14 People Who Are Keeping Dark Secrets About Working For Disney

When most of us think about Disney we think about fun, magical experiences, and sunny days spending money like we don’t care.

People who have worked there have slightly different opinions on the matter, though, because like every place in the world, Disney has its secrets – and these 14 are dark enough that they just might surprise you.

14. Not so magical.

“At Disneyland, on the Peter Pan ride, I was always in awe of the floating stars that you zoom by in the ride.

Turns out, they are just LEDs on the end of wire hangers (attached to the walls, mostly) that are wrapped in electrical tape.”


13. There might be some creepy-crawlies.

“Not a cast member, but I’m married to someone who was. The guest-inaccessible parts of the Haunted Mansion are gross.

Think asbestos, dust, grease, cobwebs, and all kinds of other crap that has accumulated over decades.

Every time wifey had to work there, she came home and bolted for the shower.”


12. I would just feel awful.

“I used to work at one of the outdoor carts in front of the castle at Disneyland. There’s water in various areas of the park, so we got lots of ducks, and in the springtime, the babies would hatch and walk around with their mothers.

People didn’t always pay attention to where they were going and would sometimes step on one of them, usually killing them.

If I was able, I would step away from my cart to escort a family of ducks to safety.”


11. Trauma is not so magical.

 “I was on the [Transportation and Ticket Center] resort platform working the night of the monorail crash.

It will be 12 years this July, and I still wake up screaming from time to time.

There is no amount of therapy that will or can erase that memory from my mind.”


10. It’s all about the illusion.

“My mom was working in the nurses’ station and got a call for a costume character who had heat exhaustion (the costumes get extremely warm, especially in summer).

He was advised to remove the costume and walk to the nurse building to recover, but wasn’t allowed to.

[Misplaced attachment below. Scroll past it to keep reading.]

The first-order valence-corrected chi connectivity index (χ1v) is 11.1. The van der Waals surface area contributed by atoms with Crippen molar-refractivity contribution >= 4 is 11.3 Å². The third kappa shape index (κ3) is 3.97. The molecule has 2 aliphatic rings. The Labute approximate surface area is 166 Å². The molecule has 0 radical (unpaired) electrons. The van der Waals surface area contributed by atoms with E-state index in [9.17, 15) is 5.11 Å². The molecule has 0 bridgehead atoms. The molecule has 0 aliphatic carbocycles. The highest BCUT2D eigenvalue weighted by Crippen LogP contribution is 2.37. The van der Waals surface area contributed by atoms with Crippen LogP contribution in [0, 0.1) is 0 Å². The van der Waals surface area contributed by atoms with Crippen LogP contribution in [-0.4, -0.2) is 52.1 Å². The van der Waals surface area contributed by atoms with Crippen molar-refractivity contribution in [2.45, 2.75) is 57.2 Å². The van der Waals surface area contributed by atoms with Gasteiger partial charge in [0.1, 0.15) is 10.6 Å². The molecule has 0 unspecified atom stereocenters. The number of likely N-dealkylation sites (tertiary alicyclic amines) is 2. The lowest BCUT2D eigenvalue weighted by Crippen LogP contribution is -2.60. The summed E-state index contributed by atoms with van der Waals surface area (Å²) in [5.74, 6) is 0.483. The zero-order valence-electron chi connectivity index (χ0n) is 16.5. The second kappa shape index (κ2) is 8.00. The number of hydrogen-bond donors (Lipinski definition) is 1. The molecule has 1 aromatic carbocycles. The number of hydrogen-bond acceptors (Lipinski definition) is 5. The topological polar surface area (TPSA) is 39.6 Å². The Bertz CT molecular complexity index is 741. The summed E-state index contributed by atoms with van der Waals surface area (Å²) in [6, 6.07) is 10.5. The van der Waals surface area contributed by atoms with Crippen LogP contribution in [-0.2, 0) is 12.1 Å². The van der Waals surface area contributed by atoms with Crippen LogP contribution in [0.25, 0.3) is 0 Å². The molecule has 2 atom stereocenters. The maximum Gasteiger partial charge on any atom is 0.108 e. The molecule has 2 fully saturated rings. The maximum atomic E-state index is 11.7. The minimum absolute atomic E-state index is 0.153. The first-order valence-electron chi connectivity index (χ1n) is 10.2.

They were so busy trying to make sure that nobody saw him out of costume that they literally risked his health.”


9. Interesting for sure!

“You have to be in specific height ranges to play the different characters.

Because Mickey’s height range is so short, he’s usually played by a woman.

Likewise for Donald, although the most successful and best-known Donald that I knew while I worked there was a little person.”


8. You can’t hide anything.

“Former Disneyland employee here. We see everything in the rides.

There are cameras everywhere, and we have night vision.

Yes, I saw you cop a feel on your girl when you thought no one was watching.”


7. What is the matter with people?

“People sexually harass the characters super frequently.

I was working with Ariel, and cast members would always count down before they took a photo so people had time to get into position.

I counted down, and this teen boy decided to try to rip off one of Ariel’s shells.”


6. It’s not for everyone.

“I was friends with a woman who played Snow White.

She said she wanted to quit on her very first day because she had so many screaming, vomiting, angry, hungry, drooling children handed to her for photos.

She said it was the absolute worst. I’m not sure how long she stuck it out for, but I know it wasn’t long.”


5. A terrible tale.

“I think the worst part about character harassment is that Disney does not prosecute the guests, at least when I was there.

When I was working in the 2000s, there was someone whose wrist was broken by a drunk guest who grabbed and twisted it really badly.

They refused to prosecute, and I think she may have ended up with permanent nerve damage in her wrist, which really sucked because she was also a gymnast.”


4. Look like you belong there.

“I continued to use the backstage passages and the tunnels long after I quit.

Nobody ever challenged me. As long as you met the grooming standards and looked like you knew where you were going, it was easy.

I don’t recommend trying this unless you are looking for a lifetime ban.”


3. No one needs to know your real name.

“I worked in reservations.

They give you a name that is not your own, and you better use it.

My name is not Robyn Leigh, but in Disney reservations, it was.”


2. There are eyes in the sky.

“You are being watched everywhere.”


1. We’re all probably underestimating.

“Former cast member from the early ’90s here.

There was a central ‘bank’ near the Magic Kingdom tunnel entrance where all the park gift shops, restaurants, etc., would deposit the day’s cash.

Each day an armored truck would drive into the tunnel to haul away the loot.

I can only imagine how much cash they took outta there!”


If anything surprised me these days I would be shocked…but I’m not.

Have you worked at a theme park that wasn’t quite right behind the scenes? Tell us your own